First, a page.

Campus Safety Alert  
Gov. Kathy Hochul declared a state of emergency and warned people to avoid travel as flash flooding hit New York City and the surrounding region. More information. 

Law School Launches Discussion Series on Presidential Powers


On Feb. 15, Brooklyn Law School launched Legal Lunches, a series of talks for the Law School community and the public about the critical legal issues arising under the current presidential administration.

Vice Dean William Araiza and Professor Sabeel Rahman kicked off the series with their presentation “Executive Power: Orders, Appointments, and Regulations.” They explained the scope of executive power, which is delegated to the president by Article II of the Constitution and by statutes through the legislative branch, and outlined the external and administrative limits on that power. They also discussed the typical informal and formal practices for vetting executive orders, noting that the current president has changed many of those longstanding norms.

Rahman listed several areas in which he expects debate, tension, and possibly litigation to arise in the near future: the state of judicial review of agencies that fail to act on changed regulations, the principle that agencies must follow their own regulations, and what counts as a substantive change of law requiring a comment period.

“The executive’s power is incredibly broad, and he has lots of discretion,” Rahman said. “But remember that case law is a product of crisis. We may well see a lot of new law that changes the executive’s power and how that office functions.”

Among the questions from the audience was a query about how current laws may apply to many of the president’s unorthodox, informal operations.

“To the extent that things happen informally, via tweets or in-person visits, and that’s how policy is made, formal rulemaking doesn’t apply,” said Araiza. “To the extent that administration happens informally, there will have to be new informal mechanisms for transparency.”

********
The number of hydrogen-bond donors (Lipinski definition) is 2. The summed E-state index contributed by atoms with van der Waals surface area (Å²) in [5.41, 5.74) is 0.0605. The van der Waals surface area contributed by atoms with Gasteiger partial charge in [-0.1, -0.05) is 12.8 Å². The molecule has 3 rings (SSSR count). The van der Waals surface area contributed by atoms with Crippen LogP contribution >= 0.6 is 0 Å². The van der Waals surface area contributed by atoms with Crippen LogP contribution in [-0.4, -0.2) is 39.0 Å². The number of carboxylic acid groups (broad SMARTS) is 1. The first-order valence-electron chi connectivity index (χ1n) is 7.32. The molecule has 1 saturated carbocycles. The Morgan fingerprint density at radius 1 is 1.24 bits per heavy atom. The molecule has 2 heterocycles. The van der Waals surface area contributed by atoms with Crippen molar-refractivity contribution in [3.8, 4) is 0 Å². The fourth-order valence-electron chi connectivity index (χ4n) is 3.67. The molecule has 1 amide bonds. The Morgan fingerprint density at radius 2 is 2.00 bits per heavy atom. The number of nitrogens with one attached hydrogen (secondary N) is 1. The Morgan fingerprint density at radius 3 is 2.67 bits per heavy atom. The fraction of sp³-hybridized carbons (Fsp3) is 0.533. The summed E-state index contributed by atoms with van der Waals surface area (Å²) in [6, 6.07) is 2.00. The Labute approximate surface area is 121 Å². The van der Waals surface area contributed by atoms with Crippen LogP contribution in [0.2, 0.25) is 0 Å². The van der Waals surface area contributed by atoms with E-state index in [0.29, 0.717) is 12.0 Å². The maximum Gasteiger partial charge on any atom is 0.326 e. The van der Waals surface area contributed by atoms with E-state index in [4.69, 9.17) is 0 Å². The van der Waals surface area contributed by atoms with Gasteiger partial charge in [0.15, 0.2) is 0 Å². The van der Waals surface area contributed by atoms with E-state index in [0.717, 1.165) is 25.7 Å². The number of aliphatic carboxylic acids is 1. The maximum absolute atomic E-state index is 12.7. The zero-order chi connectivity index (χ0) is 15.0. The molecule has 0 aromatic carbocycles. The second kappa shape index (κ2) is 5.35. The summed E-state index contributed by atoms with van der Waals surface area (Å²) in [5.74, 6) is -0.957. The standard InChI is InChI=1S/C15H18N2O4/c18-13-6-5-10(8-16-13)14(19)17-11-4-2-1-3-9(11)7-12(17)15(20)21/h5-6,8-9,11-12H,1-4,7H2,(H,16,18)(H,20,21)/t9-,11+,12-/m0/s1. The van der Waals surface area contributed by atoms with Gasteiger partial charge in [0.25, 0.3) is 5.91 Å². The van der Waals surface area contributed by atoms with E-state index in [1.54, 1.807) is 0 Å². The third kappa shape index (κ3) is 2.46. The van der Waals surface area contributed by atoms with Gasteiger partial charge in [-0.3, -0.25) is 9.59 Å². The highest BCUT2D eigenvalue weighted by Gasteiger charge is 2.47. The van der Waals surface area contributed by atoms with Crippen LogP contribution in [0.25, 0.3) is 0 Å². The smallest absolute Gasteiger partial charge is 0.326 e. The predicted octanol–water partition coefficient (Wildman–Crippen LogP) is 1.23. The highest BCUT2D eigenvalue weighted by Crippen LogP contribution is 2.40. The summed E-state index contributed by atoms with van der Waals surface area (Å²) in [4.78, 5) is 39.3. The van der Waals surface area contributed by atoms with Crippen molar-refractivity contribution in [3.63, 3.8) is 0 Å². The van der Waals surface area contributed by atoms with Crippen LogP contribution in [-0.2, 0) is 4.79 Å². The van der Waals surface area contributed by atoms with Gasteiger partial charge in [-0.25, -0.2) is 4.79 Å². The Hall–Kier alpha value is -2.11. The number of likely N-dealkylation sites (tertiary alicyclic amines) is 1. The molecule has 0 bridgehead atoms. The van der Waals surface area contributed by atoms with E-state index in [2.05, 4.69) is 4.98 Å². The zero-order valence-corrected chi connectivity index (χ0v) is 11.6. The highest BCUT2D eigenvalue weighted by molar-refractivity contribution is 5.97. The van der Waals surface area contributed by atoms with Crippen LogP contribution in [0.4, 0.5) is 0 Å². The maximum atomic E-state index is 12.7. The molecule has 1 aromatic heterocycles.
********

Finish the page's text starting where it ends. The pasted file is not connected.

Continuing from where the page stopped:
The Legal Lunches series, launched by Professors Stacy Caplow and Maryellen Fullerton, provides students and the community with information and background about the law and legal structures in order to better understand significant actions taken by the Trump administration.

“These politicized times present a profound challenge to the rule of law. They also present an important teaching opportunity for the BLS faculty,” said Fullerton.

Caplow added: “In our community outreach we’ve learned that many in Brooklyn don’t know what their rights are. They’re grateful for the chance to ask how the law applies to the rumors they’ve been hearing.”

Legal Lunches take place from 12:45 to 1:45 p.m. in the Student Lounge. Upcoming Legal Lunches include:

Thursday, Feb. 23
Trump and Religion
Professor Nelson Tebbe
Professor Susan Herman, President of the ACLU

Tuesday, Feb. 28
Presidential Immigration Powers: Visas, Refugees, and Sanctuary Cities
Associate Dean Stacy Caplow
Professor Maryellen Fullerton
Professor Dan Smulian 

Monday, March 6
Trade, Tariffs, and Taxes
Professor Julian Arato
Professor Rebecca Kysar 

After Spring Break, the Legal Lunches series will resume with talks focused on gender and reproductive rights, LGBT issues, climate change and the environment, the Affordable Care Act and health policy, Dodd-Frank, and more.